Contextual Relevance Is Critical to Capturing Customers
More than 70 percent of today’s customers make their buying decision without speaking to anyone from a company’s sales or customer service departments. So securing a sale increasingly means serving up relevant information to the right person at the right time—their way, not yours—during their buying window. It’s no easy task in our digital world, where a customer’s attention span is minimal and competition is but a click away.
This requires you to transmit contextually relevant information at each customer touch point, whether they’re researching products on your website; visiting your social media pages or communities; connecting with your contact center; or showing up at your store.
In a recent G2 Crowd study, 71 percent of respondents agreed or strongly agreed that sales reps should engage buyers earlier in the purchase process with relevant information, and 72 percent agreed or strongly agreed with this statement: “I appreciate vendors who contact me with relevant and contextual information.”
How do you deliver contextual relevance?
• Step 1: Study buyer behavior. Understand your customers’ buying process—where, how, and when—and then create behavioral models that mimic this behavior.
• Step 2: Perform relevant data analytics. Analyze your customer behavioral models to determine which customer segments are buying which products via which channels.
• Step 3: Create and implement relevant messaging. Leverage a commercially available message delivery system to send contextually relevant messages to your customers via their desired channel as they move through their buying cycles. This includes real-time next-best offers on the web, emails that get modified on the fly as the customer interacts with your company in real time, and so on.
And here are tools and techniques that can help:
• Third-party data overlays. Most financial services companies use third-party data to help determine when their customers are preparing for predictable life events: requesting a credit card, paying for university studies, buying a home. These companies purchase credit bureau and lifestyle/demographic data to predict, for example, when customers will seek a home mortgage. They then place relevant messages in the channels—Google searches, websites, mobile apps—their customers use to learn about mortgages.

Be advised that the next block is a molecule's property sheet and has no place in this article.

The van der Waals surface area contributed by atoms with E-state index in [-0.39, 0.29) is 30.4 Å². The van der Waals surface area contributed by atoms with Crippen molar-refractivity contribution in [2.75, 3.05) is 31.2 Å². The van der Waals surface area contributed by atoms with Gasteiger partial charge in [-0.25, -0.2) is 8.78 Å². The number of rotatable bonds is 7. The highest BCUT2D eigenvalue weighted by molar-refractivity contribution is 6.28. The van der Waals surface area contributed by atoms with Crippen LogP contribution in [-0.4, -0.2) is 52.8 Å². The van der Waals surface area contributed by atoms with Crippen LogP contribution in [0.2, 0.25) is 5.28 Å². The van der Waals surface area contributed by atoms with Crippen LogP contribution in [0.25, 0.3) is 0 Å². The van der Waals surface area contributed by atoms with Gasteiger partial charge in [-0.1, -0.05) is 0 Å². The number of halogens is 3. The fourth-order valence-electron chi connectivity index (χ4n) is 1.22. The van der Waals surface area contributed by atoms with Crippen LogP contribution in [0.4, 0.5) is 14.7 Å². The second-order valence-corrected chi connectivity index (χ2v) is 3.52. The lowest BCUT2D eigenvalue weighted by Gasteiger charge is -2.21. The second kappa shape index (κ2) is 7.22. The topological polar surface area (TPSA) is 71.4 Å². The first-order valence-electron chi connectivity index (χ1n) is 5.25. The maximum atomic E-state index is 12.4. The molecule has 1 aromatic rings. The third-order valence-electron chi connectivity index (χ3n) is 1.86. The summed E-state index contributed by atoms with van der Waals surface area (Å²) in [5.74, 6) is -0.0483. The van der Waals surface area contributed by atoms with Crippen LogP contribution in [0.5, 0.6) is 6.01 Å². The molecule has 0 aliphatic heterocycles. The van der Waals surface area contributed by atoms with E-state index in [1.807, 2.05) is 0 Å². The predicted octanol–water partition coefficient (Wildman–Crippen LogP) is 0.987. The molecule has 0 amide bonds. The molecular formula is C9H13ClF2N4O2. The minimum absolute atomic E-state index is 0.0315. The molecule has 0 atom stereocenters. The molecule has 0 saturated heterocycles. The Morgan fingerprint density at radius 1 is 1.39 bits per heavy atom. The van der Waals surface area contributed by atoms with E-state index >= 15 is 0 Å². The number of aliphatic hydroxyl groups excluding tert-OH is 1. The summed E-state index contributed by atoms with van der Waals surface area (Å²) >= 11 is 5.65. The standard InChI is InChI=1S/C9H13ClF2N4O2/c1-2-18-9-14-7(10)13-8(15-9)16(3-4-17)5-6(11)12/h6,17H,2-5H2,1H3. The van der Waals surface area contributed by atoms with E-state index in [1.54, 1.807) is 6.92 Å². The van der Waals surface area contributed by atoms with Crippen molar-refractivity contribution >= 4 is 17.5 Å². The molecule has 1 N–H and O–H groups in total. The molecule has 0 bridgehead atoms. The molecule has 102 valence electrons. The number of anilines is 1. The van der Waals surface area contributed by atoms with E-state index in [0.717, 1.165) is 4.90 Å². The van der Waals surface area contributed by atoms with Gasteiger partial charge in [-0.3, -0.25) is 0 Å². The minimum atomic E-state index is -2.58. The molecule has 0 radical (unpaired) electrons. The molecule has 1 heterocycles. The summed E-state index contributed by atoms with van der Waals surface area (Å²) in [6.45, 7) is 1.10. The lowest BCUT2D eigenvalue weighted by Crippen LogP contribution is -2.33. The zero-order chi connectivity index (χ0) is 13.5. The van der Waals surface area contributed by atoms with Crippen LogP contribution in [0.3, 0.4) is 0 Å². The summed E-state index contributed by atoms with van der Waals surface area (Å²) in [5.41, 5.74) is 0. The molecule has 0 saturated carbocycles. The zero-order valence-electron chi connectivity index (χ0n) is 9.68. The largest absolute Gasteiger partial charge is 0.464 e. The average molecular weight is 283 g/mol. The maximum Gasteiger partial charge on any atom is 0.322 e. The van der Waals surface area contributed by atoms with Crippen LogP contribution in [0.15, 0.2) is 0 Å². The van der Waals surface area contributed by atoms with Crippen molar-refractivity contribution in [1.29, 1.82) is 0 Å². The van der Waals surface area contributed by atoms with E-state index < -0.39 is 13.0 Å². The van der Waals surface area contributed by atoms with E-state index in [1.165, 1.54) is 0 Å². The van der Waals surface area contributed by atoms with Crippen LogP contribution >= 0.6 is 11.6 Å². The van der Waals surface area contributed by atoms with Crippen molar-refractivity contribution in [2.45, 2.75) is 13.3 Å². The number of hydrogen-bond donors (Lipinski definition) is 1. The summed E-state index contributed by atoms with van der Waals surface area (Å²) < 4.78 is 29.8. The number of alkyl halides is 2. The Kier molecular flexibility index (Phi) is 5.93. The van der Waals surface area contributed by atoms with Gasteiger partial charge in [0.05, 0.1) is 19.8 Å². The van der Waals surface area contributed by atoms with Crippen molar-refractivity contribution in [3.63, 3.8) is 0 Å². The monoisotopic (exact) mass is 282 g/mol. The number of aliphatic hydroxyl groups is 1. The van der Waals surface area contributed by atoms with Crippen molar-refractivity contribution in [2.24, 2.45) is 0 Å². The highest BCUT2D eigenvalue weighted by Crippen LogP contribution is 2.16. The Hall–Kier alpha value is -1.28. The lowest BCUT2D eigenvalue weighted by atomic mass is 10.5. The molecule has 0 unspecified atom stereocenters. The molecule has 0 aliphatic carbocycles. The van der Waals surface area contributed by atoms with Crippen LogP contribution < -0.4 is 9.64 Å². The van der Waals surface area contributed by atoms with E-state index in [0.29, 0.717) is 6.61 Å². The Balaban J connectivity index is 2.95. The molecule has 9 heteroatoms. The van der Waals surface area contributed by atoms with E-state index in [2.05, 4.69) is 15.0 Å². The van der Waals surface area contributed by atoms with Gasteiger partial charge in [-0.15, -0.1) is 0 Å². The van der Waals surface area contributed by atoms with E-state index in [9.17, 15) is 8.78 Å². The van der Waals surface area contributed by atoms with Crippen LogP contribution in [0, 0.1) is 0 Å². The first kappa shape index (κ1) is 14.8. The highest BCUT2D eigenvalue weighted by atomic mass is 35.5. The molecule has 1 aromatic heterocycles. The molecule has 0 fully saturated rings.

• Look-alike models. A company starts by documenting the buyer profiles of their best customers. They review the content and messaging used to reach these customers and the channels used to convey it. Using those insights, they create look-alike models with the goal of identifying prospects or existing customers with the potential to buy more. Giorgio Armani uses look-alike models brilliantly to secure new business among underserved customer segments.
• Customer journey maps. Companies observe which channels customers visit, which content customers view, and how long they spend and whether they make a purchase in a particular channel. Customer journey maps help secure contextual relevance by providing insight into appropriate content and messaging. Best-in-class companies like Marriott and AAA use customer journey mapping extensively.
• Digital retargeting. When customers make digital inquiries, companies can retarget those customers with digital messaging such as digital ads, via customers’ preferred channels. For example, a company observes a customer’s click behavior, search behavior, or abandoned shopping cart behavior and quickly reaches out to that customer with a special offer to help close the deal (e.g., complimentary shipping for a customer who abandons a shopping cart after viewing shipping rates). Amazon is the gold standard here.
• People marketing. In its simplest form, a company observes which Google search words are hot and then bids on these words to capture interest from buyers keen on purchasing their product or service. Offerings from Google (Customer Match), Facebook (Custom Audience), and LiveRamp (IdentityLink) have taken people marketing to an entirely new level. Companies can now target specific audiences with highly contextual and relevant content.
Companies that thrive in the digital deluge listen very carefully as their customers scream: “Find, know, and delight me!” They know that contextual relevance is critical to making this happen.
Barton Goldenberg (email@example.com) is president of ISM Inc. (www.ismguide.com). Since 1985, ISM has established itself as a premier strategic adviser to organizations planning or implementing customer-centric business strategies that leverage technologies including CRM, social media, e-commerce, emerging technologies, customer experience management, and Big Data analytics. He is a frequent speaker (www.bartongoldenberg.com) and the author of four books; his latest is The Definitive Guide to Social CRM (www.ismguide.com/book for autographed copies or www.amazon.com).
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